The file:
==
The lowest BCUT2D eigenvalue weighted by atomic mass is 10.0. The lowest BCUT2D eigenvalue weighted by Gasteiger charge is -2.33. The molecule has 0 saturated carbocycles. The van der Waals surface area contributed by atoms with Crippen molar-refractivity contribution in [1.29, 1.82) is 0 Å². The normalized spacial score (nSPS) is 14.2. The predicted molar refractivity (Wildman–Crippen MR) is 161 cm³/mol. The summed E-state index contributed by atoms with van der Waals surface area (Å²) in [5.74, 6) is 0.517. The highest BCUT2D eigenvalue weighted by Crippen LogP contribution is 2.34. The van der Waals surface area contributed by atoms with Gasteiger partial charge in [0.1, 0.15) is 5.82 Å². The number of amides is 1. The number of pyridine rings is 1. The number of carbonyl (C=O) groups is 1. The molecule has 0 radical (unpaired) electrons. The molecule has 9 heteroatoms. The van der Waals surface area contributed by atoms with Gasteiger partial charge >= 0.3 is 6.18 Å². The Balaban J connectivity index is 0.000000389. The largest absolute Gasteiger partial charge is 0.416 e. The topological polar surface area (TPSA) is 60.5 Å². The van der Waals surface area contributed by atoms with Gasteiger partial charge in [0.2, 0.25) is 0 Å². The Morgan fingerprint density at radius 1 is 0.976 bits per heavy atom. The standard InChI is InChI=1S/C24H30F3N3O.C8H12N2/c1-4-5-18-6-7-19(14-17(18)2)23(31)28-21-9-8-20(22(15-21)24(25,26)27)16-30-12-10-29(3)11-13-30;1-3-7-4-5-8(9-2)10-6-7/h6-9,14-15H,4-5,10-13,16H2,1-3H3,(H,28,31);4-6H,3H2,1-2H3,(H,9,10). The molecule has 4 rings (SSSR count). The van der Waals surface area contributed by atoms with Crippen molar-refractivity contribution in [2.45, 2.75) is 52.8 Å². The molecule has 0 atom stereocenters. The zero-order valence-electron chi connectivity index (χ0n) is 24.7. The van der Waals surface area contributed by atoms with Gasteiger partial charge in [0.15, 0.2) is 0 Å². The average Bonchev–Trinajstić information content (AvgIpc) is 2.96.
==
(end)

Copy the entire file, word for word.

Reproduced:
The lowest BCUT2D eigenvalue weighted by atomic mass is 10.0. The lowest BCUT2D eigenvalue weighted by Gasteiger charge is -2.33. The molecule has 0 saturated carbocycles. The van der Waals surface area contributed by atoms with Crippen molar-refractivity contribution in [1.29, 1.82) is 0 Å². The normalized spacial score (nSPS) is 14.2. The predicted molar refractivity (Wildman–Crippen MR) is 161 cm³/mol. The summed E-state index contributed by atoms with van der Waals surface area (Å²) in [5.74, 6) is 0.517. The highest BCUT2D eigenvalue weighted by Crippen LogP contribution is 2.34. The van der Waals surface area contributed by atoms with Gasteiger partial charge in [0.1, 0.15) is 5.82 Å². The number of amides is 1. The number of pyridine rings is 1. The number of carbonyl (C=O) groups is 1. The molecule has 0 radical (unpaired) electrons. The molecule has 9 heteroatoms. The van der Waals surface area contributed by atoms with Gasteiger partial charge >= 0.3 is 6.18 Å². The Balaban J connectivity index is 0.000000389. The largest absolute Gasteiger partial charge is 0.416 e. The topological polar surface area (TPSA) is 60.5 Å². The van der Waals surface area contributed by atoms with Gasteiger partial charge in [0.2, 0.25) is 0 Å². The Morgan fingerprint density at radius 1 is 0.976 bits per heavy atom. The standard InChI is InChI=1S/C24H30F3N3O.C8H12N2/c1-4-5-18-6-7-19(14-17(18)2)23(31)28-21-9-8-20(22(15-21)24(25,26)27)16-30-12-10-29(3)11-13-30;1-3-7-4-5-8(9-2)10-6-7/h6-9,14-15H,4-5,10-13,16H2,1-3H3,(H,28,31);4-6H,3H2,1-2H3,(H,9,10). The molecule has 4 rings (SSSR count). The van der Waals surface area contributed by atoms with Crippen molar-refractivity contribution in [2.45, 2.75) is 52.8 Å². The molecule has 0 atom stereocenters. The zero-order valence-electron chi connectivity index (χ0n) is 24.7. The van der Waals surface area contributed by atoms with Gasteiger partial charge in [0.15, 0.2) is 0 Å². The average Bonchev–Trinajstić information content (AvgIpc) is 2.96.